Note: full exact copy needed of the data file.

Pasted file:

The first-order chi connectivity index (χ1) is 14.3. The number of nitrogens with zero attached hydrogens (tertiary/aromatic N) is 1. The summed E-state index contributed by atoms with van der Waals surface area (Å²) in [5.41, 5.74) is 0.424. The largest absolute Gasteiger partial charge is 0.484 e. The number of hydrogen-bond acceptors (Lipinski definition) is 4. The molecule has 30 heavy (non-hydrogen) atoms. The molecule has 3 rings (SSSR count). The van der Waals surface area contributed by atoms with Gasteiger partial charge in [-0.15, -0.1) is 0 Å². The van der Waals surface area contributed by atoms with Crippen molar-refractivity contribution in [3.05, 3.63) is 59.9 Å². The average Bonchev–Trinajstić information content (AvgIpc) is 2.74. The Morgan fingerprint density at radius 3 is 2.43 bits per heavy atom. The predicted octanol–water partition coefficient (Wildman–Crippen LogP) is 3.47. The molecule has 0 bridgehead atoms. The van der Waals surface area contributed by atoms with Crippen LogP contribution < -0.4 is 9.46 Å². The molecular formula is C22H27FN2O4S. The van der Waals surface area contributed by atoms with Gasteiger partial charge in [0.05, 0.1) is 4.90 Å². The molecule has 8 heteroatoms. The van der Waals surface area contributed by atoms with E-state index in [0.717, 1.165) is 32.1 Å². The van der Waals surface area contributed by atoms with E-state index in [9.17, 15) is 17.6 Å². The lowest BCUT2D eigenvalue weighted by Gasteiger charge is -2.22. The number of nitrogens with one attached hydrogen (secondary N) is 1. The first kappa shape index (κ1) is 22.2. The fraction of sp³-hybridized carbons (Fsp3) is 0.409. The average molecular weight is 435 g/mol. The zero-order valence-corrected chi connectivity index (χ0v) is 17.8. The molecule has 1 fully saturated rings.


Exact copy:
The first-order chi connectivity index (χ1) is 14.3. The number of nitrogens with zero attached hydrogens (tertiary/aromatic N) is 1. The summed E-state index contributed by atoms with van der Waals surface area (Å²) in [5.41, 5.74) is 0.424. The largest absolute Gasteiger partial charge is 0.484 e. The number of hydrogen-bond acceptors (Lipinski definition) is 4. The molecule has 30 heavy (non-hydrogen) atoms. The molecule has 3 rings (SSSR count). The van der Waals surface area contributed by atoms with Gasteiger partial charge in [-0.15, -0.1) is 0 Å². The van der Waals surface area contributed by atoms with Crippen molar-refractivity contribution in [3.05, 3.63) is 59.9 Å². The average Bonchev–Trinajstić information content (AvgIpc) is 2.74. The Morgan fingerprint density at radius 3 is 2.43 bits per heavy atom. The predicted octanol–water partition coefficient (Wildman–Crippen LogP) is 3.47. The molecule has 0 bridgehead atoms. The van der Waals surface area contributed by atoms with Crippen LogP contribution < -0.4 is 9.46 Å². The molecular formula is C22H27FN2O4S. The van der Waals surface area contributed by atoms with Gasteiger partial charge in [0.05, 0.1) is 4.90 Å². The molecule has 8 heteroatoms. The van der Waals surface area contributed by atoms with E-state index in [0.717, 1.165) is 32.1 Å². The van der Waals surface area contributed by atoms with E-state index in [9.17, 15) is 17.6 Å². The lowest BCUT2D eigenvalue weighted by Gasteiger charge is -2.22. The number of nitrogens with one attached hydrogen (secondary N) is 1. The first kappa shape index (κ1) is 22.2. The fraction of sp³-hybridized carbons (Fsp3) is 0.409. The average molecular weight is 435 g/mol. The zero-order valence-corrected chi connectivity index (χ0v) is 17.8. The molecule has 1 fully saturated rings.